Research Article  |   December 2014
Effectiveness of Interventions to Improve Occupational Performance of People With Cognitive Impairments After Stroke: An Evidence-Based Review
Author Affiliations
  • Glen Gillen, EdD, OTR, FAOTA, is Associate Professor of Rehabilitation and Regenerative Medicine (Occupational Therapy), Programs in Occupational Therapy, Columbia University Medical Center, Columbia University, New York, NY; GG50@Columbia.edu
  • Dawn M. Nilsen, EdD, OTL, is Assistant Professor of Rehabilitation and Regenerative Medicine (Occupational Therapy), Columbia University Medical Center, New York, NY
  • Jessica Attridge, MS, OTR, Erasmia Banakos, MS, OTR, Marie Morgan, MS, OTR, Lauren Winterbottom, MS, OTR, and Wesley York, MS, OTR, were Graduate Students, Programs in Occupational Therapy, Columbia University, New York, NY, at the time of this review
Article Information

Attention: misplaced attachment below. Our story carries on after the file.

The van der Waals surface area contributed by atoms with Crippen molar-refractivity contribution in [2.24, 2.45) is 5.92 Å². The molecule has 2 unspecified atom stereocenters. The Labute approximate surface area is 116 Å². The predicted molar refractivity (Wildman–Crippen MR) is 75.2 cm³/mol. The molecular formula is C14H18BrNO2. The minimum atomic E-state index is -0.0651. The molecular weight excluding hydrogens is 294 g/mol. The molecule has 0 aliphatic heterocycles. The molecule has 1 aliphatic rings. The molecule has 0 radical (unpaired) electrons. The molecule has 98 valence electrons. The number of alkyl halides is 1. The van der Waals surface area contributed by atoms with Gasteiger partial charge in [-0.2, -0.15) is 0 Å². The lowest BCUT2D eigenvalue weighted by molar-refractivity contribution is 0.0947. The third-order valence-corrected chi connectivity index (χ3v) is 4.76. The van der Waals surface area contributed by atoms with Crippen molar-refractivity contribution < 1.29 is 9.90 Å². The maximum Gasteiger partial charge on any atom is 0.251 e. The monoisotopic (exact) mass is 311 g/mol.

Evidence-Based Practice / Neurologic Conditions / Stroke / Special Issue
Research Article   |   December 2014
Effectiveness of Interventions to Improve Occupational Performance of People With Cognitive Impairments After Stroke: An Evidence-Based Review
American Journal of Occupational Therapy, December 2014, Vol. 69, 6901180040p1-6901180040p9. doi:10.5014/ajot.2015.012138
American Journal of Occupational Therapy, December 2014, Vol. 69, 6901180040p1-6901180040p9. doi:10.5014/ajot.2015.012138
Abstract

This evidence-based review was conducted to determine which interventions are effective in improving occupational performance after stroke. Forty-six articles met the inclusion criteria and were examined. Interventions for the following impairments were reviewed: general cognitive deficits, executive dysfunction, apraxia, memory loss, attention deficits, visual field deficits (included because of their close relationship with neglect), and unilateral neglect. Evidence is available from a variety of clinical trials to guide interventions regarding general cognition, apraxia, and neglect. The evidence regarding interventions for executive dysfunction and memory loss is limited. There is insufficient evidence regarding impairments of attention and mixed evidence regarding interventions for visual field deficits. The effective interventions have some commonalities, including being performance focused, involving strategy training, and using a compensatory as opposed to a remediation approach. The implications of the findings for practice, research, and education are discussed.